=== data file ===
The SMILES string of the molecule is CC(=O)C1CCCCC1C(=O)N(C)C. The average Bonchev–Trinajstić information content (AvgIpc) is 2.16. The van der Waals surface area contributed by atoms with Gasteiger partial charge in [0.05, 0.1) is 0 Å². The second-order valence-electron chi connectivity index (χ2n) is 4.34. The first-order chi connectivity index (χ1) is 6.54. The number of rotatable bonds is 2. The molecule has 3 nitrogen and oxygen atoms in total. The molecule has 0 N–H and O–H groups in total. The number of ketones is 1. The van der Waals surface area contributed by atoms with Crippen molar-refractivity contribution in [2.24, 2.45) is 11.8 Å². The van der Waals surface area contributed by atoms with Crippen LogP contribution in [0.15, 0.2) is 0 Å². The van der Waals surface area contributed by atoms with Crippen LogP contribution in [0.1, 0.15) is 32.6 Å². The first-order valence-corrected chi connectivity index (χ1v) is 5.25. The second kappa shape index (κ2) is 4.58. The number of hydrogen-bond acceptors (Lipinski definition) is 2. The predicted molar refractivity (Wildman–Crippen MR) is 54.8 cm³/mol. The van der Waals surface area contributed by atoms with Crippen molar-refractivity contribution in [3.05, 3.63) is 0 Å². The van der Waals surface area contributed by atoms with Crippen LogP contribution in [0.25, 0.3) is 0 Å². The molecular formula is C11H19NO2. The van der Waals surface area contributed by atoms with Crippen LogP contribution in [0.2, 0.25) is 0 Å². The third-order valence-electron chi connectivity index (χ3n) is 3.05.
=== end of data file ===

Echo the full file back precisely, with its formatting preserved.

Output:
The SMILES string of the molecule is CC(=O)C1CCCCC1C(=O)N(C)C. The average Bonchev–Trinajstić information content (AvgIpc) is 2.16. The van der Waals surface area contributed by atoms with Gasteiger partial charge in [0.05, 0.1) is 0 Å². The second-order valence-electron chi connectivity index (χ2n) is 4.34. The first-order chi connectivity index (χ1) is 6.54. The number of rotatable bonds is 2. The molecule has 3 nitrogen and oxygen atoms in total. The molecule has 0 N–H and O–H groups in total. The number of ketones is 1. The van der Waals surface area contributed by atoms with Crippen molar-refractivity contribution in [2.24, 2.45) is 11.8 Å². The van der Waals surface area contributed by atoms with Crippen LogP contribution in [0.15, 0.2) is 0 Å². The van der Waals surface area contributed by atoms with Crippen LogP contribution in [0.1, 0.15) is 32.6 Å². The first-order valence-corrected chi connectivity index (χ1v) is 5.25. The second kappa shape index (κ2) is 4.58. The number of hydrogen-bond acceptors (Lipinski definition) is 2. The predicted molar refractivity (Wildman–Crippen MR) is 54.8 cm³/mol. The van der Waals surface area contributed by atoms with Crippen molar-refractivity contribution in [3.05, 3.63) is 0 Å². The van der Waals surface area contributed by atoms with Crippen LogP contribution in [0.25, 0.3) is 0 Å². The molecular formula is C11H19NO2. The van der Waals surface area contributed by atoms with Crippen LogP contribution in [0.2, 0.25) is 0 Å². The third-order valence-electron chi connectivity index (χ3n) is 3.05.